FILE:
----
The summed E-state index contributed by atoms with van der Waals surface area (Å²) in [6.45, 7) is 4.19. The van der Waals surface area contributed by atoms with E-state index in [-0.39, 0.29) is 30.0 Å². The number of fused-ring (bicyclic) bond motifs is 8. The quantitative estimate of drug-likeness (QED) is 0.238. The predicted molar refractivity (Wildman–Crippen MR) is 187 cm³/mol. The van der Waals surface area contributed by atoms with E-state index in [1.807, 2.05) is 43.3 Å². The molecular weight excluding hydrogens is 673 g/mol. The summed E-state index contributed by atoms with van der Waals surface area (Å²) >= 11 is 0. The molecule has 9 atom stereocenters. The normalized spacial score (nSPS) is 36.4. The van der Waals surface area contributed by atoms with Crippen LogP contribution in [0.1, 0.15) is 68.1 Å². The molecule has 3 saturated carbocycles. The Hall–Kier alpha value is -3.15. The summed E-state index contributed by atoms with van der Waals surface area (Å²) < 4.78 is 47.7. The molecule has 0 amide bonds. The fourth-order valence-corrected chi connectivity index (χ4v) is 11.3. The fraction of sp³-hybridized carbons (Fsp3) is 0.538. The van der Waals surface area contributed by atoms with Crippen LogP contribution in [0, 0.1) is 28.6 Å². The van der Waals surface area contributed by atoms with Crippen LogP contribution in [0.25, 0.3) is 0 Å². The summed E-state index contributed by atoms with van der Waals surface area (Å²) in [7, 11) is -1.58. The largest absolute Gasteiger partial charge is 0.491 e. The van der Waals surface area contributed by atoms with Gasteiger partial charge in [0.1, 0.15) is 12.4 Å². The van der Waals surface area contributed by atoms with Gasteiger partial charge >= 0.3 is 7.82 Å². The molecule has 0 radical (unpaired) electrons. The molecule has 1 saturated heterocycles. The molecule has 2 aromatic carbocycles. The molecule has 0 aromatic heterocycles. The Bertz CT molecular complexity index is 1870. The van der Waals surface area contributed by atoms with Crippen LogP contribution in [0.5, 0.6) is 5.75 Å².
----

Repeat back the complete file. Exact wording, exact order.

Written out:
The summed E-state index contributed by atoms with van der Waals surface area (Å²) in [6.45, 7) is 4.19. The van der Waals surface area contributed by atoms with E-state index in [-0.39, 0.29) is 30.0 Å². The number of fused-ring (bicyclic) bond motifs is 8. The quantitative estimate of drug-likeness (QED) is 0.238. The predicted molar refractivity (Wildman–Crippen MR) is 187 cm³/mol. The van der Waals surface area contributed by atoms with E-state index in [1.807, 2.05) is 43.3 Å². The molecular weight excluding hydrogens is 673 g/mol. The summed E-state index contributed by atoms with van der Waals surface area (Å²) >= 11 is 0. The molecule has 9 atom stereocenters. The normalized spacial score (nSPS) is 36.4. The van der Waals surface area contributed by atoms with Crippen LogP contribution in [0.1, 0.15) is 68.1 Å². The molecule has 3 saturated carbocycles. The Hall–Kier alpha value is -3.15. The summed E-state index contributed by atoms with van der Waals surface area (Å²) < 4.78 is 47.7. The molecule has 0 amide bonds. The fourth-order valence-corrected chi connectivity index (χ4v) is 11.3. The fraction of sp³-hybridized carbons (Fsp3) is 0.538. The van der Waals surface area contributed by atoms with Crippen LogP contribution in [0, 0.1) is 28.6 Å². The van der Waals surface area contributed by atoms with Crippen LogP contribution in [0.25, 0.3) is 0 Å². The summed E-state index contributed by atoms with van der Waals surface area (Å²) in [7, 11) is -1.58. The largest absolute Gasteiger partial charge is 0.491 e. The van der Waals surface area contributed by atoms with Gasteiger partial charge in [0.1, 0.15) is 12.4 Å². The van der Waals surface area contributed by atoms with Gasteiger partial charge >= 0.3 is 7.82 Å². The molecule has 0 radical (unpaired) electrons. The molecule has 1 saturated heterocycles. The molecule has 2 aromatic carbocycles. The molecule has 0 aromatic heterocycles. The Bertz CT molecular complexity index is 1870. The van der Waals surface area contributed by atoms with Crippen LogP contribution in [0.5, 0.6) is 5.75 Å².